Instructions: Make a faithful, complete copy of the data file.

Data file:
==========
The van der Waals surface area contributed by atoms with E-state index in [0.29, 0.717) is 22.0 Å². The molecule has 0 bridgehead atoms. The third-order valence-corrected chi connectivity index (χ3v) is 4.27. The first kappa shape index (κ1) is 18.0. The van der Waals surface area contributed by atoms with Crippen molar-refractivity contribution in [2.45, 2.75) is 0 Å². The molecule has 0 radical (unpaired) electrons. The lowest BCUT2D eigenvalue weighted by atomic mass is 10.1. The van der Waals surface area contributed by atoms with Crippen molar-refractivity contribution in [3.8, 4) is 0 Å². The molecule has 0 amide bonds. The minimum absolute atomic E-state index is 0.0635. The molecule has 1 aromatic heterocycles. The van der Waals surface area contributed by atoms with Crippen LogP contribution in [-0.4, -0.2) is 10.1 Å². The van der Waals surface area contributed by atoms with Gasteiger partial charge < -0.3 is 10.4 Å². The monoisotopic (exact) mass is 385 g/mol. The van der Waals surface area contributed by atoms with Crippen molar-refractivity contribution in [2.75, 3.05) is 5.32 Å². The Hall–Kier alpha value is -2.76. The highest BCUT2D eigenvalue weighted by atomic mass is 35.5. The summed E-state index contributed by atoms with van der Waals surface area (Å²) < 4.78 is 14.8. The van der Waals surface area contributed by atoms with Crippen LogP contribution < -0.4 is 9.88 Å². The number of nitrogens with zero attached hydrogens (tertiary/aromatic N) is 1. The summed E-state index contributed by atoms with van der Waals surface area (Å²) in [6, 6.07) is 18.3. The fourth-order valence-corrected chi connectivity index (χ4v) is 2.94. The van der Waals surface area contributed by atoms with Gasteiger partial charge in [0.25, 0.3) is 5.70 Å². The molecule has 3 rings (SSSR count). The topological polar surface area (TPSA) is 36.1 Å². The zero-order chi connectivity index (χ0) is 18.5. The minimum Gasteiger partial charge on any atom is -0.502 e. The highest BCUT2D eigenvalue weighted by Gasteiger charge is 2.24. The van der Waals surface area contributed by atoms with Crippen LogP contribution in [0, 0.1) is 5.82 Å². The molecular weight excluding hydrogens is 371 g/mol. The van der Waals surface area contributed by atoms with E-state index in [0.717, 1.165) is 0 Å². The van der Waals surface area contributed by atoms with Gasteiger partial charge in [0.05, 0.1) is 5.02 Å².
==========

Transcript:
The van der Waals surface area contributed by atoms with E-state index in [0.29, 0.717) is 22.0 Å². The molecule has 0 bridgehead atoms. The third-order valence-corrected chi connectivity index (χ3v) is 4.27. The first kappa shape index (κ1) is 18.0. The van der Waals surface area contributed by atoms with Crippen molar-refractivity contribution in [2.45, 2.75) is 0 Å². The molecule has 0 radical (unpaired) electrons. The lowest BCUT2D eigenvalue weighted by atomic mass is 10.1. The van der Waals surface area contributed by atoms with Crippen molar-refractivity contribution in [3.8, 4) is 0 Å². The molecule has 0 amide bonds. The minimum absolute atomic E-state index is 0.0635. The molecule has 1 aromatic heterocycles. The van der Waals surface area contributed by atoms with Crippen LogP contribution in [-0.4, -0.2) is 10.1 Å². The van der Waals surface area contributed by atoms with Gasteiger partial charge < -0.3 is 10.4 Å². The monoisotopic (exact) mass is 385 g/mol. The van der Waals surface area contributed by atoms with Crippen molar-refractivity contribution in [2.75, 3.05) is 5.32 Å². The Hall–Kier alpha value is -2.76. The highest BCUT2D eigenvalue weighted by atomic mass is 35.5. The summed E-state index contributed by atoms with van der Waals surface area (Å²) < 4.78 is 14.8. The van der Waals surface area contributed by atoms with Crippen LogP contribution < -0.4 is 9.88 Å². The number of nitrogens with zero attached hydrogens (tertiary/aromatic N) is 1. The summed E-state index contributed by atoms with van der Waals surface area (Å²) in [6, 6.07) is 18.3. The fourth-order valence-corrected chi connectivity index (χ4v) is 2.94. The van der Waals surface area contributed by atoms with Gasteiger partial charge in [0.25, 0.3) is 5.70 Å². The molecule has 3 rings (SSSR count). The topological polar surface area (TPSA) is 36.1 Å². The zero-order chi connectivity index (χ0) is 18.5. The minimum Gasteiger partial charge on any atom is -0.502 e. The highest BCUT2D eigenvalue weighted by Gasteiger charge is 2.24. The van der Waals surface area contributed by atoms with Crippen LogP contribution in [0, 0.1) is 5.82 Å². The molecular weight excluding hydrogens is 371 g/mol. The van der Waals surface area contributed by atoms with E-state index in [0.717, 1.165) is 0 Å². The van der Waals surface area contributed by atoms with Gasteiger partial charge in [0.05, 0.1) is 5.02 Å².